Mush with a message

Sueño is a mushy soap-style sideways glance at the lives and hopes of Mexican immigrants in the US


Renee Chabria
2005, Destination Films/El Camino
108 minutes

Reviewed by Georgina Jiménez

LATAMROB rating: **

AT ONE LEVEL, this is intended to be a lighthearted musical that tells the story of Antonio, a young Mexican man, who has crossed into the US with a dream of becoming a recognised singer, Nina, a Mexican girl whose ambition is to go to university then become a vet, and Mirabella, a middle-aged Mexican woman whose musical hopes faded after her husband ditched her for a younger woman.

In this sense, it would be very easy to criticise Sueño for being a insubstantial soap-style mush with pleasant colours, folkloric ways and, above all, a happy ending.

But, almost in passing, Sueño also takes a sideways glance at Latino society in the US, and reveals how it is being portrayed in a new light by filmmakers as an established feature of the landscape with its very own tales of human interest, individual ambition and ability to compete on rivals’ terms. Without ever intending to, Sueño in fact has something to say about US Latinos.

LA dreams

This film does not mention once the difficulties faced by Mexicans who make it to America. Instead, it depicts characters who fit comfortably within LA’s Mexican-American aspirant lower middle-class. Its Mexicans are Mexican-Americans struggling to climb the ladder of their new society and participate in its dreams.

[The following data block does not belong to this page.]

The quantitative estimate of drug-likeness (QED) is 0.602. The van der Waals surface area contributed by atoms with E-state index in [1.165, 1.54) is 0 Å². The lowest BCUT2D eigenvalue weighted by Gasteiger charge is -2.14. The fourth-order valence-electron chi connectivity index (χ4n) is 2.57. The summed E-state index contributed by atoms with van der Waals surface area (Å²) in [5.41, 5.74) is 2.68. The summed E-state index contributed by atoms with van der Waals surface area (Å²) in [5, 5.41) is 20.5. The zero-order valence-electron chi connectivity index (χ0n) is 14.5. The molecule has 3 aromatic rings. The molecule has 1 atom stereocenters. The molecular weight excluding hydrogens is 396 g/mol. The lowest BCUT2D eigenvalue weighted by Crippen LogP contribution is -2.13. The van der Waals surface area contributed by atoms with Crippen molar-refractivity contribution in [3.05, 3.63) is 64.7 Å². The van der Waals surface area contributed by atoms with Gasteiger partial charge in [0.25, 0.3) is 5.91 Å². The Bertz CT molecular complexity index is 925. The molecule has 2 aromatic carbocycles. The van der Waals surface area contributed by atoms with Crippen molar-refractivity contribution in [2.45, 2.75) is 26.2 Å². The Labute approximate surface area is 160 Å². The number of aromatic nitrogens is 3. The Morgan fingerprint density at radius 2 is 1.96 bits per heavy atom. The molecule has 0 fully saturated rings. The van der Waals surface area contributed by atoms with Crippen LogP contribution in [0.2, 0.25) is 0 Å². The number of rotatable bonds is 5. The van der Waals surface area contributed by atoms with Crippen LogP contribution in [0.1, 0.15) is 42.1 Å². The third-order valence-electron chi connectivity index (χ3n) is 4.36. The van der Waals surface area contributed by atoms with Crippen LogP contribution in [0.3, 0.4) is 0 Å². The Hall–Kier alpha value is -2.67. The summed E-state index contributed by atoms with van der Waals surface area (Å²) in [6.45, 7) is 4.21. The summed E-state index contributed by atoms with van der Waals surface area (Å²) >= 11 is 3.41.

John Leguízamo (Moulin Rouge, Romeo and Juliet) is a fine actor whose talents are wasted creating an authentic Mr Nice-guy who wants to get the girl but is ignored while he works hard to help others fulfil their dreams.

Ana Claudia Talancón (El crimen del padre Amaro), again perhaps without intending to, becomes as much a device of feminist assertion as the film’s token beauty interest: love goes on hold while she considers her future, although she loses much of her fire as the movie progresses. Her character’s biggest dream is not getting hitched, but becoming a professional.

Elizabeth Peña (Transamerica), however, is unfortunately predictable as the older woman who sees herself as out-of-date and confuses admiration with courtship. Yet she does help to reinforce an atmosphere in Sueño in which existing stereotypes of Mexican macho men are well and truly out and even submissive women can be potentially mistresses of their own destiny.

Naively, Sueño presents Mexicans in a new way: with the same dreams and aspirations as everyone else, far from the pig-ignorant campesinos who do not know how to turn on a light switch that we have become wearily used to.

Its most significant weakness – apart from the introductory credits that are so long one is almost exhausted after having watched them – is the music, ironically, which fails to take advantage of the potential for Latin moments that could transform a pedestrian work into something much more interesting.

This reveals that, despite the subliminal messages we can read into it if we choose to, Sueño was made to please the crowd without pretensions.

Georgina Jiménez is a freelance Mexican journalist